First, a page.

For as many roles as a ghostwriter can fill, there are an equal number of ways that working with a ghostwriter can get from start to finish of your writing project.
One size fits all solutions simply do not work in the creative the arts. Project scopes are unique by nature but there are a few benchmarks that should be a part of every agreement.
A non-disclosure agreement serves to protect a client’s intellectual property.
We’re all familiar with the term, usually reserved for top secret computer code and the development of big inventions. Once you reach out to a ghostwriter to work on your project, your idea, your story becomes intellectual property and it needs protection.
When you begin working with a ghostwriter, he or she should offer a non-disclosure agreement, even before the contract. This is critical in part because an NDA protects the ghostwriter later on down the line in the rare instance that there is slight project overlap.
A project should line out a clear scope of work. Every ghostwriter that I know would love to work on indefinite retainer but that is not realistic. Draw out the project steps start to finish. Build in the achievable benchmarks that represent progressive steps toward the finish.
A project should also have a timeline (although there is a caveat to this). There is nothing more frustrating for a client than to make their payment, get their chosen writer started and then wonder when the deliverables start rolling in. A client is paying for results and it is always a good idea to show when those results become reality. The caveat is, be flexible and realistic. Look ahead. We can’t predict the future but there are easily recognizable pitfalls.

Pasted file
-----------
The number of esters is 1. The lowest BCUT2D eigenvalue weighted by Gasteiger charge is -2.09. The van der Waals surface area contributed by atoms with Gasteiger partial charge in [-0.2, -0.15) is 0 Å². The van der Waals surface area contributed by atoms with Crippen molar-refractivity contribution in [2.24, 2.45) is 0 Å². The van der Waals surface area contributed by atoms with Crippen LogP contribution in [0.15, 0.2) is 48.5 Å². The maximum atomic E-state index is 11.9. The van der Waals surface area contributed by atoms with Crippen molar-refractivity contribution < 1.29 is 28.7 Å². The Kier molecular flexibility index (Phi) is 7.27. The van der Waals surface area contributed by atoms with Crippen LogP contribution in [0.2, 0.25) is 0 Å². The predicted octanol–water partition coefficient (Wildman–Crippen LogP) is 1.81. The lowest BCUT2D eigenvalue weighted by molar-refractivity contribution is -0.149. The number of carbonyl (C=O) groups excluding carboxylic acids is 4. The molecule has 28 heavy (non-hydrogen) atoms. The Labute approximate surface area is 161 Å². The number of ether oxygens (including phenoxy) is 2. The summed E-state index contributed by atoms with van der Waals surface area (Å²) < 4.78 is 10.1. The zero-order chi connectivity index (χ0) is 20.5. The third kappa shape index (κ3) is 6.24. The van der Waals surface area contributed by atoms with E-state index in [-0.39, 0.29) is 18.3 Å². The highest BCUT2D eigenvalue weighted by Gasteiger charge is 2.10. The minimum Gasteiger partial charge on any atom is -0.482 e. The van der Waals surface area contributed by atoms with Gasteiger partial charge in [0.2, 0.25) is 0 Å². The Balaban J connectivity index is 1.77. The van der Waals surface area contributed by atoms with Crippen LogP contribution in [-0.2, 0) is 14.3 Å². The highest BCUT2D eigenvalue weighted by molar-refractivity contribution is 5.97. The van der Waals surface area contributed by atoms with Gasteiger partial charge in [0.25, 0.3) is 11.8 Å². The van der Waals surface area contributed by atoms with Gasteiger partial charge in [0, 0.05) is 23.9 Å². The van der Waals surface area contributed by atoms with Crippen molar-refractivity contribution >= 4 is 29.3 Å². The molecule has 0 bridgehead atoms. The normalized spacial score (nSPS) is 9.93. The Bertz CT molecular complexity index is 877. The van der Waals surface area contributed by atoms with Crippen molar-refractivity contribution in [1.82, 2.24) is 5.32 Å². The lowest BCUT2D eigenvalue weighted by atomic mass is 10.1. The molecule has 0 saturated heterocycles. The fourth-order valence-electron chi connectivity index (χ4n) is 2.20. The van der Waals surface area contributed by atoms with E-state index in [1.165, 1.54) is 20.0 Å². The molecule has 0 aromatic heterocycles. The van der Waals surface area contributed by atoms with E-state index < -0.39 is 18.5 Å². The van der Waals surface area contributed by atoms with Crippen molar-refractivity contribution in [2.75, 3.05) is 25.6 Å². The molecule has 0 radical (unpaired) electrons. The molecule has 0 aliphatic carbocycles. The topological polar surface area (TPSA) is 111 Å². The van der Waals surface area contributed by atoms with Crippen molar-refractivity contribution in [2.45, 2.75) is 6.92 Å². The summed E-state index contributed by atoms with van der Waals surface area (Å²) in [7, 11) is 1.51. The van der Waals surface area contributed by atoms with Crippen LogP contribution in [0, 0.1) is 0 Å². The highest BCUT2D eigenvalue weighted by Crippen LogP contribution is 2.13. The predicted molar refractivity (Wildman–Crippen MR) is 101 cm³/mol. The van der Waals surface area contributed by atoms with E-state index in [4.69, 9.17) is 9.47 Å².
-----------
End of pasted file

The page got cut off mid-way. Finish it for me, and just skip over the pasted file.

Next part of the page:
A timeline is also important for the ghostwriter. Keeping two or three projects in the air can be very stressful as well as unrealistic. A series of well timed benchmarks keeps the project moving but it also ensures you get the best, most focused writer that your money can buy…
Which leads to the most important factor. Money. The subject no one likes talking about is one that must enter the conversation and the earlier the better.
A well thought out payment structure can make or break a project. Too much on the front end reduces incentive and puts the burden of risk squarely on the client’s shoulders. The opposite problem, too much money in the back end, devalues the groundwork.
Don’t think of money in terms of dollars and cents. Think of it in terms of value. A good payment structure fosters value in the work. I prefer to contract as follows: 30% up front with 50% at a major watershed benchmark and 20% to finish.
This type of spread, while it’s not realistic for everyone is effective because it values work’s commencement, which is exciting, and it doesn’t breed contempt in the end.